After 88 years of a heroic existence, the late iconic Justice Adolphus Karibi-Whyte has been finally laid to rest. The Former Judge of the International Criminal Court for Yugoslavia (ICTY) and retired Justice of the Supreme Court of Nigeria climaxed his earthly sojourn in the energetic town of Abonnema, Rivers State, where his body has been buried. A befitting ode to a man of unprecedented energies!
It was a sad day for Nigeria as the renowned Jurist died following a heart failure, on May 22. A befitting tribute by Dan Akpovwa, Thisday publisher, describes Karibi-Whyte as one who would: “Live on in the hearts and minds of many, not just because of his very many scholarly judgements, but also for his sheer humanity. As a human being, he was very kind, considerate and compassionate. For me personally, he was all of that and more. That is why his passing is difficult to accept.”
Born on January 29, 1932 in Abonnema, Akuku Toru Local Government Area of the state, Justice Karibi-Whyte had the best of two worlds in law – the academia and bar/bench.
Until his death, he was the traditional head of Tubofia and Boto Group of Houses of Abonnema – a major Ijaw tribe. He is survived by his wife and seven children.
Karibi-Whyte graduated from Kalabari National College, Rivers State, in 1950 and started working as clerk of court, a position he held till 1957.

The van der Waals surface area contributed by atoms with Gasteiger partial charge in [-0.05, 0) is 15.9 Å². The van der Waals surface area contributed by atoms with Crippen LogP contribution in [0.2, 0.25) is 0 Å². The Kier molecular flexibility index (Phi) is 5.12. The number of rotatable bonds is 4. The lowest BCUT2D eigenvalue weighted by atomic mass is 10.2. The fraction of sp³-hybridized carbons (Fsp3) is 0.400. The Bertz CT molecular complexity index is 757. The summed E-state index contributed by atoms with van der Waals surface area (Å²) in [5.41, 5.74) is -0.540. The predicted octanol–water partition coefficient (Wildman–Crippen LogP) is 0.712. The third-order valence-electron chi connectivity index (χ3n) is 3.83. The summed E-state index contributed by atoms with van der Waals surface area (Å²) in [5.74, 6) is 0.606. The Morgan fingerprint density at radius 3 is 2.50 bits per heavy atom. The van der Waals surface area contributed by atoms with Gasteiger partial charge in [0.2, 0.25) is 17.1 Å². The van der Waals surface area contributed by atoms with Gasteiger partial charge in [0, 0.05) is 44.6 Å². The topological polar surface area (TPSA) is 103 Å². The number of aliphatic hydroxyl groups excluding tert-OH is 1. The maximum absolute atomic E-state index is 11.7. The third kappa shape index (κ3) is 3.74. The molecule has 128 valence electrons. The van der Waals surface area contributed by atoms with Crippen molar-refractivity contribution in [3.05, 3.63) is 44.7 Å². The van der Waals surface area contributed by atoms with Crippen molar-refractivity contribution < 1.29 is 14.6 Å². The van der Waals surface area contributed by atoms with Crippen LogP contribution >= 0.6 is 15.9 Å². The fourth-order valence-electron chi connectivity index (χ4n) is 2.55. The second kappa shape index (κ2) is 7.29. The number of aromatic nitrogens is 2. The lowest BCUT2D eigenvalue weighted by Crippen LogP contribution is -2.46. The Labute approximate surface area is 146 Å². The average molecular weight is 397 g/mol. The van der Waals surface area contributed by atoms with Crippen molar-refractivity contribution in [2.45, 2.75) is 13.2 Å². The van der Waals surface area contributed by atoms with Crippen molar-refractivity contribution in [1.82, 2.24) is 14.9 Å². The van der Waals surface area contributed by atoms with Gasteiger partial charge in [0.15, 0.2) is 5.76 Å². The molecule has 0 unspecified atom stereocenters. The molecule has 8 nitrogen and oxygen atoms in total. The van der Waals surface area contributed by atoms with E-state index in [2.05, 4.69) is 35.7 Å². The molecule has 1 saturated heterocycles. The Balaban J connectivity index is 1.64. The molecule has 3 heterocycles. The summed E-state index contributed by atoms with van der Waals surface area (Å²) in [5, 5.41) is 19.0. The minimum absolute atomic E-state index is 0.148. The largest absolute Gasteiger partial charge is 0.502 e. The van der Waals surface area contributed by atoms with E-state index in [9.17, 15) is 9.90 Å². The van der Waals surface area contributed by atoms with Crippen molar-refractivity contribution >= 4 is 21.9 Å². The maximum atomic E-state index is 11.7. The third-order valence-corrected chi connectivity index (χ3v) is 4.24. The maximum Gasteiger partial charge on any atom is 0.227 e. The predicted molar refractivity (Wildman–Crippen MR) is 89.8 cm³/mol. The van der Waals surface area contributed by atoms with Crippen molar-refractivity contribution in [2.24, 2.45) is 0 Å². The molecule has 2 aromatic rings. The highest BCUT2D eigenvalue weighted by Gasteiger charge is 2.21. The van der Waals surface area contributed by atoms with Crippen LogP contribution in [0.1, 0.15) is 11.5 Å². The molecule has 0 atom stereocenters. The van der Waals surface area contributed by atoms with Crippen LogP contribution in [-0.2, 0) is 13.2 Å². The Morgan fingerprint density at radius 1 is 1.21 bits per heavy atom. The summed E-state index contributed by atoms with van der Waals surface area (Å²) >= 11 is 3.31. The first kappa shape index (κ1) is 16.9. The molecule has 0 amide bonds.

In 1960, he bagged a law degree from the University of Hull and was called to bar in Middle Temple a year after. He bagged his Masters in Law, in 1962, from the University of London, before securing his doctorate in law from the University of Lagos, in 1970.
His career took another dive, in 1973, as Rivers State Ministry of Justice appointed him as Draftsman. It propelled higher, in 1976, as he was appointed Judge of Federal Revenue Court. His journey transited to him working in the Court of Appeal (1980) and Supreme Court of Nigeria (1984).
Justice Adolphus Karibi-Whyte served as Chairman of various Commissions, including Commission of Inquiry, Counterfeit Currency Tribunal and Inquiry into Nigeria Agricultural and Cooperative Bank, Civil Disturbances Tribunal, Committee for the unification and Reform of Criminal Code, Penal Code, Criminal Procedure Act and Criminal Procedure Code.
He also served as chairman for Nigerian Institute of Advanced Legal Studies, Committee of Pro-Chancellors of State-Owned Universities. He was also Head Law Report Committee of the Federal High Court.
In November 1993, he was also appointed as Judge of International Criminal Tribunal for former Yugoslavia, between 1994 and 1995. He was also the Chairman for the Nigerian Constitutional Conference.
Undoubtedly, Karibi-Whyte led a life of intelligence, refinement and impact. He remains high-ranking among the litany of heroes Nigeria has ever experienced. His life’s work has been a major pillar of growth for the Nigerian Judiciary and even the world over.Follow us on social media